Dr Ersin Hussein

Dr Ersin Hussein

Lecturer, Classics, Ancient History & Egyptology

Telephone number

+44 (0) 1792 604098

Research Links

Available For Postgraduate Supervision


I am an ancient historian and my research primarily focuses on local identity formation in the Roman provinces. My PhD thesis investigated the culture and society of Roman Cyprus and was driven by study of the surviving material artefacts, notably inscriptions. I am in the final stages of revising this monograph which is under contract for publication with Oxford University Press.

The phenomena of cultural exchange in the Roman Empire and the materiality of ancient artefacts (i.e. their use, abuse, reuse and reception) to articulate identity remains central to my research. My practice and outlook are interdisciplinary and my research on local identity formation, particularly in relation to ancient Cyprus and its landscape, has been developed significantly through an ongoing collaboration with the visual artist Yorgos Petrou. The most recent stages of our work have been supported by the Cyprus High Commission (London). In November 2017 we hosted the art exhibition 33° 3’ 45’’ East (at the Cyprus High Commission from 23rd November to 2nd December) which presented our combined work to date on the themes of geological stratification and identity formation in Cyprus. This event drew specialist and non-specialist audiences and was featured as part of the online documentary series Κύπριοι του κόσμου. The work created for this exhibition, along with academic essays on the materiality of copper and Cyprus’ copper-rich landscape, is being prepared for publication.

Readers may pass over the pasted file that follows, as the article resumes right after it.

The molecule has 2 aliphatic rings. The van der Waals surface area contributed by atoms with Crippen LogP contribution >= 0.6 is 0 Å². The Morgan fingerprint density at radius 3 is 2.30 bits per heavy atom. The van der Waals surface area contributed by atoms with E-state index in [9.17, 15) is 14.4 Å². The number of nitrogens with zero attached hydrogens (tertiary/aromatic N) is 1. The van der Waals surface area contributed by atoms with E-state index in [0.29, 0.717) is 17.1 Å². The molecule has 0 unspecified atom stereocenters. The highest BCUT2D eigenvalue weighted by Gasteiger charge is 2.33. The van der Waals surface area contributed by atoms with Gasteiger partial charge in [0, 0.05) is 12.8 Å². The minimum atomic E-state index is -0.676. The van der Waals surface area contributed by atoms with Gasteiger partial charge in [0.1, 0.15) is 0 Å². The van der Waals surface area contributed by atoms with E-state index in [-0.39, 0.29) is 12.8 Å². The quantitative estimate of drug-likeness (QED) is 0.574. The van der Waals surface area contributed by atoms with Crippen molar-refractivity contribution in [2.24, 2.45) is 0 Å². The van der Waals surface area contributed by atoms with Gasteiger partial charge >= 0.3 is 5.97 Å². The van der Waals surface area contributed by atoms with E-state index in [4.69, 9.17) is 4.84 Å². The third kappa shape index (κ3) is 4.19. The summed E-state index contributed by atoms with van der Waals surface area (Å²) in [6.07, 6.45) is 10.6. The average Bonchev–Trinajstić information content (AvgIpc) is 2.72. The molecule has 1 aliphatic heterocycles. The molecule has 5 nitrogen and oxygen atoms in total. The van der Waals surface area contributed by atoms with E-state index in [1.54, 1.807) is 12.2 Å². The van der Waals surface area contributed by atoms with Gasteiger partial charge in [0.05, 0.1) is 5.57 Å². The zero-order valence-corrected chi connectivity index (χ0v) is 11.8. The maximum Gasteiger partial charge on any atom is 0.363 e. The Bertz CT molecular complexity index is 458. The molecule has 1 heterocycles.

I am also developing research on the cultural value of metals and identity formation in the Roman Empire. In 2019, I was awarded seed corn funding from the University’s SURGE fund to undertake pilot research. This work was done in collaboration with the College of Engineering (Swansea) and the School of History, Archaeology and Religion (Cardiff) and involved analysis of copper-alloy artefacts housed in Swansea University’s Egypt Centre. This work is ongoing and will feed into a much larger interdisciplinary which will investigate the impact of metals on communities from antiquity to the present day.

Areas Of Expertise

  • Ancient Cyprus, particularly the Roman period
  • Local identity formation in the Roman provinces
  • Mining, metallurgy, and the cultural value of metals
  • The ancient economy
  • Greek and Latin epigraphy
  • The materiality of objects

Career Highlights

Teaching Interests

CLH150: Rome from Village to Empire.

CLH2005: Set in Stone? Inscribing and Writing in Antiquity.

CLH2007: Marbles, slaves and mines, oils, grains and wines: Roman economy and society. To watch an introductory module video please click here.

CLH3004: Ancient Cyprus. To watch an introductory module please click here.